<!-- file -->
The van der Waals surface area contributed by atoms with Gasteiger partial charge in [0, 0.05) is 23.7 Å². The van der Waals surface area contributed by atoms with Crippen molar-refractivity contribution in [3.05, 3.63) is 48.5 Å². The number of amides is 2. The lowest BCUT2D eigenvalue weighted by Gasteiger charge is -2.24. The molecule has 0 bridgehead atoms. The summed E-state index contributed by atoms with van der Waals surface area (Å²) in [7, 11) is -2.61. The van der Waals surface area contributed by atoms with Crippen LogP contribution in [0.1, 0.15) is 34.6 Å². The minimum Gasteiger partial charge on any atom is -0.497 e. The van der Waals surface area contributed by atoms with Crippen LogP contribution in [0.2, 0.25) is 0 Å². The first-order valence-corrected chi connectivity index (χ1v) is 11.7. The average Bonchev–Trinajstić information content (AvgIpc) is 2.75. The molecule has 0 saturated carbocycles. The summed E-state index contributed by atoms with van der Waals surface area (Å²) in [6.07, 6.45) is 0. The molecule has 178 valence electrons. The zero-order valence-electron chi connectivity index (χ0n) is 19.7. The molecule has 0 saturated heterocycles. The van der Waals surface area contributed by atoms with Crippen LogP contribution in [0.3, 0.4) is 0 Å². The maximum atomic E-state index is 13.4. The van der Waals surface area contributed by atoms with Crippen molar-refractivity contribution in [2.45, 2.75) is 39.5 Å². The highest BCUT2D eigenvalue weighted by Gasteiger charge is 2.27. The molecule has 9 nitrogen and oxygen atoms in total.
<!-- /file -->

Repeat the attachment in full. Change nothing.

The van der Waals surface area contributed by atoms with Gasteiger partial charge in [0, 0.05) is 23.7 Å². The van der Waals surface area contributed by atoms with Crippen molar-refractivity contribution in [3.05, 3.63) is 48.5 Å². The number of amides is 2. The lowest BCUT2D eigenvalue weighted by Gasteiger charge is -2.24. The molecule has 0 bridgehead atoms. The summed E-state index contributed by atoms with van der Waals surface area (Å²) in [7, 11) is -2.61. The van der Waals surface area contributed by atoms with Crippen LogP contribution in [0.1, 0.15) is 34.6 Å². The minimum Gasteiger partial charge on any atom is -0.497 e. The van der Waals surface area contributed by atoms with Crippen LogP contribution in [0.2, 0.25) is 0 Å². The first-order valence-corrected chi connectivity index (χ1v) is 11.7. The average Bonchev–Trinajstić information content (AvgIpc) is 2.75. The molecule has 0 saturated carbocycles. The summed E-state index contributed by atoms with van der Waals surface area (Å²) in [6.07, 6.45) is 0. The molecule has 178 valence electrons. The zero-order valence-electron chi connectivity index (χ0n) is 19.7. The molecule has 0 saturated heterocycles. The van der Waals surface area contributed by atoms with Crippen LogP contribution in [0.3, 0.4) is 0 Å². The maximum atomic E-state index is 13.4. The van der Waals surface area contributed by atoms with Crippen molar-refractivity contribution in [2.45, 2.75) is 39.5 Å². The highest BCUT2D eigenvalue weighted by Gasteiger charge is 2.27. The molecule has 9 nitrogen and oxygen atoms in total.